Homelessness an existential risk among newcomers, immigrants

Homelessness an existential risk among newcomers, immigrants

Homelessness an existential risk among newcomers, immigrants

A growing number of newcomers and immigrants are ending up in shelters or going homeless altogether, according to two related reports just released by Employment and Social Development Canada.

A “point-in-time” analysis of homelessness in 61 communities found that around 14% of homeless people were newcomers to Canada. As much as 8% identified themselves as immigrants, while 3% were refugees and 4% were refugee claimants.

Meanwhile, the national shelter study covering federal data from 2005 to 2016 indicated an “observable increase” in refugees using shelters.

As of 2016, approximately 2,000 refugees were residing in shelters. This does not even count refugee-specific facilities.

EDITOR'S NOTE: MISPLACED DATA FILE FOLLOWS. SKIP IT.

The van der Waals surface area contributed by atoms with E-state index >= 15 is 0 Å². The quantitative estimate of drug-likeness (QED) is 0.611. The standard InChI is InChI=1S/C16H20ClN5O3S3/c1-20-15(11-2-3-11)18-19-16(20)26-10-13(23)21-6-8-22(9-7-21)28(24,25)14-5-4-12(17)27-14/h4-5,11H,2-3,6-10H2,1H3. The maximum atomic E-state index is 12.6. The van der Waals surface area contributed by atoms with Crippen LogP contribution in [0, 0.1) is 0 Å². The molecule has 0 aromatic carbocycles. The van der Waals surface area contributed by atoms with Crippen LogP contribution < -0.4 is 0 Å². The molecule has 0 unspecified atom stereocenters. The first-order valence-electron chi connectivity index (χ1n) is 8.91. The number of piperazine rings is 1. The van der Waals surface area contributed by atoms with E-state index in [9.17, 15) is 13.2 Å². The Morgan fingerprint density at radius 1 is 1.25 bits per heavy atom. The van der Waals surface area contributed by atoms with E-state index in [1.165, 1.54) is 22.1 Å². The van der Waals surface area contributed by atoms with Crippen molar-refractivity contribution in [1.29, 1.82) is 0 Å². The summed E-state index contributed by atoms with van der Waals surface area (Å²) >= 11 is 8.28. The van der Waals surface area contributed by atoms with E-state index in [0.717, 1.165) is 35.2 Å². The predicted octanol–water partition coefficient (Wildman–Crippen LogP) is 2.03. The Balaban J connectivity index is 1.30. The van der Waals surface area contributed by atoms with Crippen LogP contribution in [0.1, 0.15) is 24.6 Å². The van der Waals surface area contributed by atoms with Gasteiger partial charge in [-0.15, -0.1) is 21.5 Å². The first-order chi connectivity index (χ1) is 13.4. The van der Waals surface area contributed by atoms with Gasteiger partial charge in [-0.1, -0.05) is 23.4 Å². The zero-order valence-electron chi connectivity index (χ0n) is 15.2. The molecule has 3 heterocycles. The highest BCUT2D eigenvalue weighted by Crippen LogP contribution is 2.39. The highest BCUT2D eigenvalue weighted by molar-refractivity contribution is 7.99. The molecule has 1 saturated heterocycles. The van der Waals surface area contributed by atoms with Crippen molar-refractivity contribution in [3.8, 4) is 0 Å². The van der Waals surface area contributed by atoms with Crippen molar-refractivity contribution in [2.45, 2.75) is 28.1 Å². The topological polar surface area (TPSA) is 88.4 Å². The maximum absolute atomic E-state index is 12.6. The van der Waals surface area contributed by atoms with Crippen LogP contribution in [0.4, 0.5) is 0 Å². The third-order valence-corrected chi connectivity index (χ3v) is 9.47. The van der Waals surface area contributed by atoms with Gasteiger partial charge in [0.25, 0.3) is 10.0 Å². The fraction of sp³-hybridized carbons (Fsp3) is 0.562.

The phenomenon is stemming from a severe lack of supply in the locales where refugees are settling, according to Tim Richter, president of the Canadian Alliance to End Homelessness.

Last year, the City of Toronto estimated that roughly 40% of its shelter occupants were refugees or asylum claimants. Montreal is also harbouring a significant number of those who are awaiting the results of their refugee claims.

“Many of them are coming to Toronto in Ontario, and to Quebec, and in those communities, the rental market is just really tight and we just don’t have the capacity to house them,” Richter told The Canadian Press.

“Homelessness is a function of housing affordability, availability and income. When you’re new to Canada, you generally won’t have the income to be able to buy a house, and there’s just not enough affordable housing options.”